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Lewis : aequalis

aequalis, aequālis, e, adj. aequo, that can be put on an equality with; conseq., equal, like; constr. with dat., absol. and as subst. with gen. (syn.: aequus, aequabilis, planus, par, similis). Lit.: partem pedis esse aequalom alteri parti, Cic. Or. 56, 188: paupertatem divitiis etiam inter homines aequalem esse, id. Leg. 2, 10, 24: aequalem se faciens Deo, Vulg. Joan. 5, 18: aequales angelis sunt, like, ib. Luc. 20, 36: nec enim aut linguā aut moribus aequales abhorrere (Bastarnas a Scordiscis), Liv. 40, 57, 7: ut sententiae sint membris aequalibus, Quint. 9, 3, 80: aequalis ponderis erunt omnes, Vulg. Exod. 30, 34; ib. Deut. 19, 7; ib. Apoc. 21, 16.—As subst. with gen.: Creticus et ejus aequalis Paeon, Cic. Or. 64, 215. (Another constr., v. II.)—Hence, Transf. That can be compared in respect to age, of the same age, equally old. Of persons. Of the same age, equal in years: cum neque me aspicere aequales dignarent meae. Pac. ap. Non. 470, 20 (Trag. Rel. p. 97 Rib.): patris cognatum atque aequalem, Archidemidem, nostine? Ter Eun. 2, 3, 35: adulescens ita dilexi senem, ut aequalem, Cic. Sen. 4, 10: P. Orbius, meus fere aequalis, id. Brut. 48 init.: Aristides aequalis fere ruit Themistocli, Nep. Arist. 1 al.

In gen., contemporary, coeval; and subst., a contemporary, without definite reference to equality in age; Livius (Andronicus) Ennio aequalis fuit, Cic. Brut. 18: Philistus aequalis illorum temporum, id. Div 1, 20; Liv. 8, 40.

In the comic poets, esp. in connection with amicus, of the same age: O amice salve mi atque aequalis, ut vales? Plaut. Trin. 1, 2, 10; 2, 2, 50; Ter. Heaut. 3, 1, 8; so id. Ad. 3, 4, 26: ne cuiquam suorum aequalium supplex siet, id. Phorm. 5, 6, 47.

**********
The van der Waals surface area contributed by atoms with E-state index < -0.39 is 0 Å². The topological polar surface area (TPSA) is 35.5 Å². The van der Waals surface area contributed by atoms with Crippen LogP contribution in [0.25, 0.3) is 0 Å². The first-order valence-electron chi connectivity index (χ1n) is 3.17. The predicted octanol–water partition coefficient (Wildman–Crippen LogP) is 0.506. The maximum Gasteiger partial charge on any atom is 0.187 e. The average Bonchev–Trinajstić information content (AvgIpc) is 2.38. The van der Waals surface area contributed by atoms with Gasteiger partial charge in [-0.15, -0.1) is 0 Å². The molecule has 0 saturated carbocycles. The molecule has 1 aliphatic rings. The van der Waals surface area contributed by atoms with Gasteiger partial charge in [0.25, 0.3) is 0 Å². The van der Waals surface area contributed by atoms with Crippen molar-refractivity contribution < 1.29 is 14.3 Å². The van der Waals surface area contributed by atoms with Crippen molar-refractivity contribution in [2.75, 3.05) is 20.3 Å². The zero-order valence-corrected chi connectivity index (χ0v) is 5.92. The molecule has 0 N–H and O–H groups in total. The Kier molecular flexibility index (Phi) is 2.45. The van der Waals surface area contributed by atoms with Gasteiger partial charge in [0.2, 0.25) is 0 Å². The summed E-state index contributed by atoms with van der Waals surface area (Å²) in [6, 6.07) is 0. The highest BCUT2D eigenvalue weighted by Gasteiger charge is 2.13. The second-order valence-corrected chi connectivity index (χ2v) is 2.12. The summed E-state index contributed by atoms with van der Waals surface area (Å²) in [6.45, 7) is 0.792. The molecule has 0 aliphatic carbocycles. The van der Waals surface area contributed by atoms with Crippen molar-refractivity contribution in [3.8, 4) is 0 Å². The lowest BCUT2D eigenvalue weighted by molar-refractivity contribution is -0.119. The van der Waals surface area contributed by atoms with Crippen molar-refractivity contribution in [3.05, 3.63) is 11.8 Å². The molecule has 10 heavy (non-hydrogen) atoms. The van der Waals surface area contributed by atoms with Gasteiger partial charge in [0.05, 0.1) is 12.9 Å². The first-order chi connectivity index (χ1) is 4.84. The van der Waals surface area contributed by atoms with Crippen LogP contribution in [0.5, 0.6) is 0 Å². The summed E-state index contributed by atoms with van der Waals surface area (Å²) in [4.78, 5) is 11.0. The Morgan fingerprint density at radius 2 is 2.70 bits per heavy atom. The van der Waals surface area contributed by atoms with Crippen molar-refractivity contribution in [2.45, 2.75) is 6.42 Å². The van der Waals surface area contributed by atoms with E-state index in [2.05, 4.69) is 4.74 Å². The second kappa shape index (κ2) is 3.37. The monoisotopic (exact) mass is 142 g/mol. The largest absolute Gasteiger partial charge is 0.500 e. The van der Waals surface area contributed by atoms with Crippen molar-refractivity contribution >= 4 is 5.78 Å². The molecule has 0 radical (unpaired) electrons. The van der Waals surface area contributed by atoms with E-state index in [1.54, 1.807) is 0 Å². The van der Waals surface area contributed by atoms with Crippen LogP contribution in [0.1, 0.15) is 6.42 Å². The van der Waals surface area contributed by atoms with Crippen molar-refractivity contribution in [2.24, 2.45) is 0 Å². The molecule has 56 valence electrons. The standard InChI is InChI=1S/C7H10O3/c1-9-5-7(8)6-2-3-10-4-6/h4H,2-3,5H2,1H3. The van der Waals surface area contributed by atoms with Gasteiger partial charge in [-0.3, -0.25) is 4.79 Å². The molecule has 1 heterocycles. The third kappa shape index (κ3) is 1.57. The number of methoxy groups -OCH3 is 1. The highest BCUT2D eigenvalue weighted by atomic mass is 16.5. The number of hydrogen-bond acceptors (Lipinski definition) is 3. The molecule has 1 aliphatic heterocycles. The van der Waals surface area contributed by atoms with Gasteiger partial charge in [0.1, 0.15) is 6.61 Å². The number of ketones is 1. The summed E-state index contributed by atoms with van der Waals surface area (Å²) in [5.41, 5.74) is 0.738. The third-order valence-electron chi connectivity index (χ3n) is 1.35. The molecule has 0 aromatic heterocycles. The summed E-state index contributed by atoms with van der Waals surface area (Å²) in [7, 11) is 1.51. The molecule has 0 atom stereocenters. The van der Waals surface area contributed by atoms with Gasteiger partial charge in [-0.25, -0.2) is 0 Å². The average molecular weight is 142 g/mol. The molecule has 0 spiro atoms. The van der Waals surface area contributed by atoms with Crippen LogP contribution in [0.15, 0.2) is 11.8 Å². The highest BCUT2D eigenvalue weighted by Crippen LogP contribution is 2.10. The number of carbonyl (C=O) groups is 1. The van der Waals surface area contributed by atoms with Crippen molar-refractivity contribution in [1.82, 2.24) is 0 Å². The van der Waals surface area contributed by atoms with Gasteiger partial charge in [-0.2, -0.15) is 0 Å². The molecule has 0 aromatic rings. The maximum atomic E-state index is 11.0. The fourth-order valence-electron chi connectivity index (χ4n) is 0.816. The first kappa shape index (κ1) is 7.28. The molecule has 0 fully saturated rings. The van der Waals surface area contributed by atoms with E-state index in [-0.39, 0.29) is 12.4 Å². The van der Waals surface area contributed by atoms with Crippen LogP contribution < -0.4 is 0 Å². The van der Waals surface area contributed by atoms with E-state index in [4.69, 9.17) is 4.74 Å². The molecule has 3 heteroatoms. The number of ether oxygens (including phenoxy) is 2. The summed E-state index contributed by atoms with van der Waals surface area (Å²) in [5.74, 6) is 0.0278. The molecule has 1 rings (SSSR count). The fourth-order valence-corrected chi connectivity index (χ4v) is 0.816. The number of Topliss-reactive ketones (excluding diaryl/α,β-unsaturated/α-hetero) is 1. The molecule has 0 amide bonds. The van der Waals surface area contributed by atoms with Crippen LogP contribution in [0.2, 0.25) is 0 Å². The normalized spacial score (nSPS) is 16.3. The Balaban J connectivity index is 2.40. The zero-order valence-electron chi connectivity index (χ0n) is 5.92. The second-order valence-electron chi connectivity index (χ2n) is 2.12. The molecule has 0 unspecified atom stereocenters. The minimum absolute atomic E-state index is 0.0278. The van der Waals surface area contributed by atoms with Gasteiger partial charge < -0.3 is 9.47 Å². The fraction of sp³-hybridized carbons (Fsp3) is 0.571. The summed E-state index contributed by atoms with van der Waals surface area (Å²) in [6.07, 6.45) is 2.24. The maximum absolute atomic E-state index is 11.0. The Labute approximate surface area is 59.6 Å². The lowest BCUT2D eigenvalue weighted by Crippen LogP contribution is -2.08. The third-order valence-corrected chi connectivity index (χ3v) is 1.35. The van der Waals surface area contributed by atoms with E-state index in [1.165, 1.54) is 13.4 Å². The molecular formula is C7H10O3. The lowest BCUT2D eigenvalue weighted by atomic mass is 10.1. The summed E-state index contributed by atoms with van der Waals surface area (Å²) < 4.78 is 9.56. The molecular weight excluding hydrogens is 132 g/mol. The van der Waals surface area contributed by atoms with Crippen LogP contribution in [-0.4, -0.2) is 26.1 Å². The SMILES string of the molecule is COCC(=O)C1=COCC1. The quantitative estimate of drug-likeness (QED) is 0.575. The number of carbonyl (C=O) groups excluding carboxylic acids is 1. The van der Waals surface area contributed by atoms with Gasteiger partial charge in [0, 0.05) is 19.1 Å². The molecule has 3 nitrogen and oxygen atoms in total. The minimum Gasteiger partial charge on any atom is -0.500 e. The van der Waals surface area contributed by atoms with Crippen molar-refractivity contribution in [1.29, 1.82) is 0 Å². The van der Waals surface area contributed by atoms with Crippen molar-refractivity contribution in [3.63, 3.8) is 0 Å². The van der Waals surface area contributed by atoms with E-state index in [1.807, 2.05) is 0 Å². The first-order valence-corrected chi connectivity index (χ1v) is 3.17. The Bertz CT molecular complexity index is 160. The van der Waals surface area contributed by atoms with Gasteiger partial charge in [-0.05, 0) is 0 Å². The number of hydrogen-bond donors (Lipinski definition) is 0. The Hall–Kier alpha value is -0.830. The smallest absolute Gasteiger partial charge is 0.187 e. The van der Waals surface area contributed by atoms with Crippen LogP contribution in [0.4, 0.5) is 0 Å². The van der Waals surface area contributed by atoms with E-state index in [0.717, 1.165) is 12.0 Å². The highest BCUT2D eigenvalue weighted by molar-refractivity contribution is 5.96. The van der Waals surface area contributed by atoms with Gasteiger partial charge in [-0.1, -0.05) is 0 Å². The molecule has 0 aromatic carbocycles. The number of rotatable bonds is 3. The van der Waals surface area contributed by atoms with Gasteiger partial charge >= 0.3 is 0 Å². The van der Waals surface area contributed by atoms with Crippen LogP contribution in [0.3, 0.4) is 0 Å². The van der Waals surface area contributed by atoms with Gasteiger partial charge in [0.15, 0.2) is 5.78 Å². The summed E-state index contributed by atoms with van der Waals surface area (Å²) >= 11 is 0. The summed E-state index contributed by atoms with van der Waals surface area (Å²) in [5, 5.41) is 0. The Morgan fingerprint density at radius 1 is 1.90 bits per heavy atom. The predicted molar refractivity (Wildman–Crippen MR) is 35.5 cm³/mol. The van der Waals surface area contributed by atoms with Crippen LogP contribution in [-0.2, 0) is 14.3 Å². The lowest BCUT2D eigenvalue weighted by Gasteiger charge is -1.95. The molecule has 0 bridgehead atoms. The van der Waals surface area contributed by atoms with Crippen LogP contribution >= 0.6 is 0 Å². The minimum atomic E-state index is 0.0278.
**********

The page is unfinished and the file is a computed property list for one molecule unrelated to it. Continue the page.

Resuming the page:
Of things, coexal, coexistent, etc.: Deiotari benevolentia in populum Romanum est ipsius aequalis aetati, is as old as himself, has grown up with him, Cic. Phil. 11, 13: in memoriam notam et aequalem incurro, i. e. which belongs to our time, id. Brut. 69; id. Leg. 1, 2: ne istud Juppiter sierit urbem in aeternum conditam fragili huic et mortali corpori aequalem esse, i. e. should exist for an equally short time, Liv 28, 28.—Rarely with cum: aequali tecum pubesceret aevo, Verg. A. 3, 491: fuit cum ea cupressus aequalis, Plin. 16, 44, 86, § 236.

That can be compared in respect to size or form; of equal size, looking alike, resembling, similar: florentes aequali corpore Nymphae, Verg. Cir. 435: chorus aequalis Dryadum, a chorus of Dryads alike, id. G. 4, 460.

Uniform, equable, unvarying; virtutes sunt inter se aequales et pares, Cic. de Or, 1, 18; 3, 14, 55: nil aequale homini fuit illi, Hor. S. 1, 3, 9: imber lentior aequaliorque, and more uniform, Liv. 24, 46: aequali ictu freta scindere, Ov M. 11, 463: Euphranor in quocumque genere excellens ac sibi aequalis, always equal to himself, Plin. 35, 11, 37, § 128: opus aequali quadam mediocritate, Quint. 10, 1, 54.—Hence, but rarely, = aequus, of place, equal, uniform, level, smooth, even, plain, both in a horizontal and ascending direction: loca, Sall. J. 79: terra, Ov. M. 1, 34: gentes esse sine naribus aequali totius oris planitie, Plin. 6, 30, 35, § 187: mons aequali dorso continuus, Tac. A. 4, 47.—Comp. prob. not used.—* Sup.: aequalissima porticus, Tert. Anim. 17.

Adv.: aequālĭter, equally, uniformly, in the same manner, Cic. Verr. 2, 3, 70; id. Ac. 2, 11; id. Lael. 16, 58; Caes. B. G. 2, 18; Vulg. Deut. 19, 3; ib. 1 Par. 24, 31; ib. Sap. 6, 8.—Comp., Tac. A. 15, 21.—Sup. not used.